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std::endl

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< cpp‎ | io‎ | manip
Revision as of 05:53, 19 December 2012 by Cubbi (Talk | contribs)

Defined in header <ostream>
template< class CharT, class Traits >
std::basic_ostream<charT,traits>& endl( std::basic_ostream<CharT, Traits>& os );

Inserts a endline character into the output sequence os and flushes it as if by calling os.put(os.widen('\n')) followed by os.flush().

This is an output-only I/O manipulator, it may be called with an expression such as out << std::endl for any out of type std::basic_ostream.

Contents

Notes

This manipulator may be used to produce a line of output immediately, e.g. when displaying output from a long-running process, logging activity of multiple threads or logging activity of a program that may crash unexpectedly. An explicit flush of std::cout is also necessary before a call to std::system, if the spawned process performs any screen I/O (a common example is std::system("pause") on Windows). In most other usual interactive I/O scenarios, std::endl is redundant when used with std::cout because any input from std::cin, output to std::cerr, or program termination forces a call to std::cout.flush(). Use of std::endl in place of '\n', encouraged by some sources, may significantly degrade output performance.

In many implementations, standard output is line-buffered, and writing '\n' causes a flush anyway, unless std::cout.sync_with_stdio(false) was executed. In those situations, unnecessary endl only degrades the performance of file output, not standard output.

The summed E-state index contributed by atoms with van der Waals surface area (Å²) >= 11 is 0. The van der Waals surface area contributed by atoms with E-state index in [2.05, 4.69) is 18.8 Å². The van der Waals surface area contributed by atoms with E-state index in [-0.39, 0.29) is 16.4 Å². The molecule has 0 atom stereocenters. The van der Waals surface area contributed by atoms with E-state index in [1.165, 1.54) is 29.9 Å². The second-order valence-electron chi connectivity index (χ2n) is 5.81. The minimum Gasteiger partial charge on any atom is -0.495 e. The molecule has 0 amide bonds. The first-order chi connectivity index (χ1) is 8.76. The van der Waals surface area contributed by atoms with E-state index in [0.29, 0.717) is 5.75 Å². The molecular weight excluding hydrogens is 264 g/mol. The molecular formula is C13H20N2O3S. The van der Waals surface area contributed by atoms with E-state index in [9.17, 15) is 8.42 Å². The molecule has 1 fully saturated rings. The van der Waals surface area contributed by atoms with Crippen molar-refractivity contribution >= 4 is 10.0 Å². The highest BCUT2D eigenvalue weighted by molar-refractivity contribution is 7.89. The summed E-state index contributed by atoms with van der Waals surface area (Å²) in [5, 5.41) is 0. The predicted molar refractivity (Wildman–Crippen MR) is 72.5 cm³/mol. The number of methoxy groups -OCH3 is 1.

The code samples on this wiki follow Bjarne Stroustrup in flushing the standard output only where necessary.

When an incomplete line of output needs to be flushed, the std::flush manipulator may be used.

When every character of output needs to be flushed, the std::unitbuf manipulator may be used.

Parameters

os - reference to output stream

Return value

os (reference to the stream after manipulation)

Example

With \n instead of endl, the output would be the same, but may not appear in real time.

#include <iostream>
#include <chrono>
template<typename Diff>
void log_progress(Diff d)
{
    std::cout << std::chrono::duration_cast<std::chrono::milliseconds>(d).count()
              << " ms passed" << std::endl;
}
int main()
{
    std::cout.sync_with_stdio(false); // on some platforms, stdout flushes on \n
    volatile int sink=0;
 
    auto t1 = std::chrono::high_resolution_clock::now();
    for(int j=0; j<5; ++j)
    {
        for(int n=0; n<10000; ++n)
            for(int m=0; m<20000; ++m)
                sink += m*n; // do some work
        auto now = std::chrono::high_resolution_clock::now();
        log_progress(now - t1);
    }
}

Output:

487 ms passed
974 ms passed
1470 ms passed
1965 ms passed
2455 ms passed

See also

Template:cpp/io/manip/dcl list unitbufTemplate:cpp/io/manip/dcl list flushTemplate:cpp/io/basic ostream/dcl list flush